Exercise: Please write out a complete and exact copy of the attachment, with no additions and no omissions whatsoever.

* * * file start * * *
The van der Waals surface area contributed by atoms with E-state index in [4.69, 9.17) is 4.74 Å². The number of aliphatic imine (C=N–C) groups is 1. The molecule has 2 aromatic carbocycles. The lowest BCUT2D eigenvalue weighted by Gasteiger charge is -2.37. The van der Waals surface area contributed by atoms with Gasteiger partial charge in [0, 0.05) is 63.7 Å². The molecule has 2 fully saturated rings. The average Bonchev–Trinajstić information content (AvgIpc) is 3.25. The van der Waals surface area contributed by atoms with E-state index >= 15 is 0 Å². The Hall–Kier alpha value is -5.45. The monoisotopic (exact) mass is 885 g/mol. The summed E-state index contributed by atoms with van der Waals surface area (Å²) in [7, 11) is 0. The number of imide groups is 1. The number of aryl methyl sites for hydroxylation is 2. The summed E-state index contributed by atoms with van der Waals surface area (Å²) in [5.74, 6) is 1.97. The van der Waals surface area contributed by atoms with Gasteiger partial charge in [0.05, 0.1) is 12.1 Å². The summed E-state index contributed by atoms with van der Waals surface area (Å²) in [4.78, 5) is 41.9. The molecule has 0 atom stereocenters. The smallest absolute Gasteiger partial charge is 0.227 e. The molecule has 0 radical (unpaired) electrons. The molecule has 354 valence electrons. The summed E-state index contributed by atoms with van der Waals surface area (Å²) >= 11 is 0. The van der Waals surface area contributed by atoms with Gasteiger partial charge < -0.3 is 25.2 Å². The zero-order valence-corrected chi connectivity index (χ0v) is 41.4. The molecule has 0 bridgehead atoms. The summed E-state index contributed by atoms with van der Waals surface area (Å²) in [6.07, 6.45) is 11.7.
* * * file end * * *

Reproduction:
The van der Waals surface area contributed by atoms with E-state index in [4.69, 9.17) is 4.74 Å². The number of aliphatic imine (C=N–C) groups is 1. The molecule has 2 aromatic carbocycles. The lowest BCUT2D eigenvalue weighted by Gasteiger charge is -2.37. The van der Waals surface area contributed by atoms with Gasteiger partial charge in [0, 0.05) is 63.7 Å². The molecule has 2 fully saturated rings. The average Bonchev–Trinajstić information content (AvgIpc) is 3.25. The van der Waals surface area contributed by atoms with E-state index >= 15 is 0 Å². The Hall–Kier alpha value is -5.45. The monoisotopic (exact) mass is 885 g/mol. The summed E-state index contributed by atoms with van der Waals surface area (Å²) in [7, 11) is 0. The number of imide groups is 1. The number of aryl methyl sites for hydroxylation is 2. The summed E-state index contributed by atoms with van der Waals surface area (Å²) in [5.74, 6) is 1.97. The van der Waals surface area contributed by atoms with Gasteiger partial charge in [0.05, 0.1) is 12.1 Å². The summed E-state index contributed by atoms with van der Waals surface area (Å²) in [4.78, 5) is 41.9. The molecule has 0 atom stereocenters. The smallest absolute Gasteiger partial charge is 0.227 e. The molecule has 0 radical (unpaired) electrons. The molecule has 354 valence electrons. The summed E-state index contributed by atoms with van der Waals surface area (Å²) >= 11 is 0. The van der Waals surface area contributed by atoms with Gasteiger partial charge < -0.3 is 25.2 Å². The zero-order valence-corrected chi connectivity index (χ0v) is 41.4. The molecule has 0 bridgehead atoms. The summed E-state index contributed by atoms with van der Waals surface area (Å²) in [6.07, 6.45) is 11.7.